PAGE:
I love Paris in the springtime...
Just back from a wonderful three days-two nights of eating.The main problem was balancing out patisserie stops with proper meals!
I stayed in the 9th arrondissement, which was lovely - lots of little food shops and cafes, very bustling and friendly.
MAIN RECC: If you are in Paris before June 4th, DEFINITELY go to La Vegetable, which is a temporary restaurant run by Alain Passard at the Printemps Haussman centre ((metro havre-caumartin). I read about it on Chocolate and Zucchini, and it was one of my main reasons for going to Paris at the moment.My review will be in a separate post below.
HERME VS LADUREE
75, avenue des champs elysees, 75008
21, rue bonaparte 75006
16, ruw royale, 75008
72, rue bonaparte 75006
Aaaah, the great debate. We went to both, and tasted macarons side by side.
rose (lightly floral, not too sweet)
huile d'olive et vanille (wonderful, subtle, my fave)
peche, abricot et safran (intriguing, subtle saffron taste)
abricot pistache arabesque (good, not spectacular)
caramel fleur de sel (I loved the burnt caramel taste)
violette (very floral)
chocolat amer (good, but not v interesting)
citron-basilic (basil too subtle,but nice citron tang)
caramel au sel (real caramel filling;a bit sweet for me)
Like everything, it all boils down to personal taste. For example, my friend liked the fact that L macarons had more creme filling, whilst I found the H meringue-part texture more crumbly and interesting texturally (L was too light and crisp for me). My friend and I both conceded that H won - the olive oil vanilla macaron pushed it over the edge. I also found the L colours quite harsh, whilst H's looked more natural.
We went back the next day for more olive oil vanilla macarons, and to try the carrement chocolat and a raspberry red pepper parmesan tartlet. The chocolate had a thin cake layer covered by mousse and finally by a ganache shell. Good, but I since I find it relatively easy to make/find good chocolate desserts, I am harder to impress. Balancing fruity and unexpected flavours seems more challenging and interesting, and we enjoyed the tart. Oh, I also had a canelle, which I 'discovered' only this trip. Wonderful, burnt-sugar crust with custardy moist centre! They had free chocolate samples, and we tried an orange balsamic chocolate. Very good. A bit more than E1 per macaron, and the desserts were E5.80and E6.50 each.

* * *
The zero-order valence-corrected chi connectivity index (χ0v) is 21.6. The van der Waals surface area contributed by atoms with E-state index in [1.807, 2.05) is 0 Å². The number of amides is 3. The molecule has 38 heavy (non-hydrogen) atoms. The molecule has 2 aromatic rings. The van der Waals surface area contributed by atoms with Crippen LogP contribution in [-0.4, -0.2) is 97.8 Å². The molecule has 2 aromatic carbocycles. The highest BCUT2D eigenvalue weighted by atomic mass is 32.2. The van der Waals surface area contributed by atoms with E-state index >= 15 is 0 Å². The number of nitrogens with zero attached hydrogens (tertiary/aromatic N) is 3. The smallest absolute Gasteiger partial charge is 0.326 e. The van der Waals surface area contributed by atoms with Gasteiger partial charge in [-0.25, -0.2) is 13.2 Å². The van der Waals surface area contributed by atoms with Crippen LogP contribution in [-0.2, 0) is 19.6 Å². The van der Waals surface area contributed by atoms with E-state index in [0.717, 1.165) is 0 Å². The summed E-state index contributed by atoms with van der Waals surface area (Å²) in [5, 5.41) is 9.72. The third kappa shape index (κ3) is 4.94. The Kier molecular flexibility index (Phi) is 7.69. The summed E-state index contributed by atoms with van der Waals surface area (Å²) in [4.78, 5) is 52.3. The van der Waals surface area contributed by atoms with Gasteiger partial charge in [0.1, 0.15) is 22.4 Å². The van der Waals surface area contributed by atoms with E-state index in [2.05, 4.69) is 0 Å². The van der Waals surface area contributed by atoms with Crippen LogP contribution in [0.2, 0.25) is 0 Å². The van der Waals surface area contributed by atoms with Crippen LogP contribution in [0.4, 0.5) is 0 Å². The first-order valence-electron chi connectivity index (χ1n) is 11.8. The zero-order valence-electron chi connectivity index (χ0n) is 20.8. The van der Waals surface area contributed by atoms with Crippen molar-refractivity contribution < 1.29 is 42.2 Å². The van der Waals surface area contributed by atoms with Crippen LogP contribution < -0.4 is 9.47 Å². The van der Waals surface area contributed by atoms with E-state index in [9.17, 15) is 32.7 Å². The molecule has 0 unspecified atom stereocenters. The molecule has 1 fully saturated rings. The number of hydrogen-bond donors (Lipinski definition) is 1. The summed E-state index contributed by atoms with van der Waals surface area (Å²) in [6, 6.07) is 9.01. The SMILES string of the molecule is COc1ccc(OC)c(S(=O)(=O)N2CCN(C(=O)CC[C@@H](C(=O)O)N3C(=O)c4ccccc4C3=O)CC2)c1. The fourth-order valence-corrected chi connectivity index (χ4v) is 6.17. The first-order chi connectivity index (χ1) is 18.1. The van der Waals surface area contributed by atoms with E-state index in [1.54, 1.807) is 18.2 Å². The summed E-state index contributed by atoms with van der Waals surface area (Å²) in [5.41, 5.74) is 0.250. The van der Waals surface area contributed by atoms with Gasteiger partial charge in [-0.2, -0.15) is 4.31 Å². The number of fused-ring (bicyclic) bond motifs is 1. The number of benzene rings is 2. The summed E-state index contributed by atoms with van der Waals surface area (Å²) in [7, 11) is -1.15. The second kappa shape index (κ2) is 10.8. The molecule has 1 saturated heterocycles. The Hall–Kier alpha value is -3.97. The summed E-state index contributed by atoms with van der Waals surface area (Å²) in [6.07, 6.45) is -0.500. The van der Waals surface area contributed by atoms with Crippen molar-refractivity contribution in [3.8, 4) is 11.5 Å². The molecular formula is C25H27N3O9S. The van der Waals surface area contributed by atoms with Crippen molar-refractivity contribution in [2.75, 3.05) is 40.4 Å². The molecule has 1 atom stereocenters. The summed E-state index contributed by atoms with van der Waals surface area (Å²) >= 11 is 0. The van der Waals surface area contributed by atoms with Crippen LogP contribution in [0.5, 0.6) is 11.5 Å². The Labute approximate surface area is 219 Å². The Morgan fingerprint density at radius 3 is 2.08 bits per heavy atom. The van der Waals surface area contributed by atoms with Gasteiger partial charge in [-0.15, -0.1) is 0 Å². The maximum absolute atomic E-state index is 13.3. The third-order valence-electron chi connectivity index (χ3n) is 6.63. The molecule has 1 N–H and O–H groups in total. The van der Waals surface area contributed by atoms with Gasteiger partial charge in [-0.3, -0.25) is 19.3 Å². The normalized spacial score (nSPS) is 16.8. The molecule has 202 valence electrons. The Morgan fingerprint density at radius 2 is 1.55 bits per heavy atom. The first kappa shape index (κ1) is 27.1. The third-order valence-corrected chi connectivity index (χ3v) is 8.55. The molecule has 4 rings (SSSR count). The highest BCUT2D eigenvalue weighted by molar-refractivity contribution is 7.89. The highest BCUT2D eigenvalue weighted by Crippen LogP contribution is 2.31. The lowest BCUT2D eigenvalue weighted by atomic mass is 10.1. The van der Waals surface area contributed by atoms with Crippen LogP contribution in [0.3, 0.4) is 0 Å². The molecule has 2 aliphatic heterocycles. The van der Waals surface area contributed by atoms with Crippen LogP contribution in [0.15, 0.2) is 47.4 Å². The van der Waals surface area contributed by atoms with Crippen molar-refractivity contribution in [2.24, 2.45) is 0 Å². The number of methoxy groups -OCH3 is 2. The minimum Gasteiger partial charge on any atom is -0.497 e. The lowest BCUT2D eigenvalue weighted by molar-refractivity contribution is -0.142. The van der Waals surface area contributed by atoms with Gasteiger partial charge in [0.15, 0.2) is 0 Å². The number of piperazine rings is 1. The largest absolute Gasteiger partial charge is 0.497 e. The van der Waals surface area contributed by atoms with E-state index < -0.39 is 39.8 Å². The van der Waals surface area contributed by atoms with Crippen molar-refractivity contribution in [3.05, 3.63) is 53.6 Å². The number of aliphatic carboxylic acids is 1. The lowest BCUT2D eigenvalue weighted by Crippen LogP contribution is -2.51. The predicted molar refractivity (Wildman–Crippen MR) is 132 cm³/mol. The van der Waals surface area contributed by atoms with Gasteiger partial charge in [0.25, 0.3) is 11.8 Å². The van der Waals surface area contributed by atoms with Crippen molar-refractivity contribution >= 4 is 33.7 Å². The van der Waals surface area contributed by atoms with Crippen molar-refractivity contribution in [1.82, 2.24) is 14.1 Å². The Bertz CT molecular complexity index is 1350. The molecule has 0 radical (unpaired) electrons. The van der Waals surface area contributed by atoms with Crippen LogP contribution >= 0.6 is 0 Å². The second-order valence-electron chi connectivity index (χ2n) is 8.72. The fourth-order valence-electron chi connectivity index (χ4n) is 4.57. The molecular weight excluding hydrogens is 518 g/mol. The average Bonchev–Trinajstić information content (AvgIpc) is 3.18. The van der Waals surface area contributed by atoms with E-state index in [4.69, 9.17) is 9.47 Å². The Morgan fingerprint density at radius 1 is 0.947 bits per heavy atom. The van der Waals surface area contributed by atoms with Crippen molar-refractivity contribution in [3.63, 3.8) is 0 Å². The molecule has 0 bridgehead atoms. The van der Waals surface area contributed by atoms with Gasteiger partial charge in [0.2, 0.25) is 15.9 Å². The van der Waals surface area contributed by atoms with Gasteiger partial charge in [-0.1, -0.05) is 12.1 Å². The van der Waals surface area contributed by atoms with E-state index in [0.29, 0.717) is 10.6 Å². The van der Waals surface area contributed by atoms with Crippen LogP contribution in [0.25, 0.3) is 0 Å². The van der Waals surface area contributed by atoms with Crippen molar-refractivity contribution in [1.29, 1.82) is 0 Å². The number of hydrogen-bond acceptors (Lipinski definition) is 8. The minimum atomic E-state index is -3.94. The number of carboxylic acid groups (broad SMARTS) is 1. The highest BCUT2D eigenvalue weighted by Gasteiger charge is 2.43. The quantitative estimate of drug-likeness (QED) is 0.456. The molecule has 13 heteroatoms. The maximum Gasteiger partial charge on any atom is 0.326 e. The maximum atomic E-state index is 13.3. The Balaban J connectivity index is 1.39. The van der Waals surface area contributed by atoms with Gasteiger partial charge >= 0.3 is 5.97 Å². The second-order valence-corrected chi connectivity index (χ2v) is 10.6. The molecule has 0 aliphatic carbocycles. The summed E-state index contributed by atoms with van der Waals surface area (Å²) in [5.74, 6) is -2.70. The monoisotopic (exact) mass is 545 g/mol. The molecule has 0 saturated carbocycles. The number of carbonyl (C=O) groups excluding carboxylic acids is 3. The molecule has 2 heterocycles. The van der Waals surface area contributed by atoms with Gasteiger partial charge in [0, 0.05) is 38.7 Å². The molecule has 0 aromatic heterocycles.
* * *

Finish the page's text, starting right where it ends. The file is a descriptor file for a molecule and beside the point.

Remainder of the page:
MAISON KAYSER, 8 rue monge 75005
metro maubert mutualite
Major brakfast blowout. Pear muffin-cake-thingy, almond-chocolate croissant, 1 mini pistachio financier, 1 madeleine, 1 canelle. All good, esp financier and canelle. The a-c-croissant was just too rich! But marvellous of course. I don't think I am a major fan of madeleines. They are a bit too dry for me. Probably cost E6.50 in total.
PIERRE MARCOLINI, rue de Seine, metro: odeon
Yes, I know, sacrilege to go to a Beglian chocolatier in Paris, but my friend is a big fan, and it was close to Mulot. Lots of ganache, tea-infused centres, etc. A new range has just launched, with olive flavoured chocolate, etc. We tried a basil something-or-other which was great.
chocolate is E90 per kilo, with each chocolate weighing 6-8g or so.
Le Bambou (70, rue baudricourt, 75013, metro-place d'italie). We went here for Vietnamese. Nice, small, bustling place. Got it off a list from http://chezpim.typepad.com/blogs/
where there's lots of other Parisian food recs.
We didn't do much formal dining; a bistrot in the non-touristy part of Montmartre, and some soupe a l'oignon at a corner cafe close to our hotel. Although I took pages of bistrot print-outs with me, there were so many great options that I would have felt fine just winging it. But it made for good preparatory reading!
Based on Choc and Zucchini, I also went to Dehillerin (18 rue coquilliere, 75001) and G.Detou (58 rue tiquetonne, 75001). The first is a kitchen supply shop, and the second has interesting ingredients. Lots of fun, even though I didn't buy anything in the end.
There was an interesting shop I didn't get to stop at, in Rue Mabillon (metro: mabillon/odeon, 6th ar.), which specialized in soup and quenelles. Will go back next time!
Get a carnet at any Metro stop. It's a book of ten metro tickets, and costs E10.50, which is much cheaper than buying individual tickets. Although I pretty much walked everywhere, I managed to use up a whole carnet with trips to and from airport drop-off points, late night trips back to hotel, etc. It paid off because I bought it at the very beginning.
Oh, and if you want to go to the Musee D'orsay, book the day before! The lines were ridiculous. This was going to be my main cultural, non-food activity, and ended up feeling sad that I just didn't have time for the queues.
[and in terms of Dim Sum, my constant mission, I ended up getting surprisingly good dumplings in a chinese restaurant by the Venice train station, during a 2-hr wait for a midnight train back to Bologna]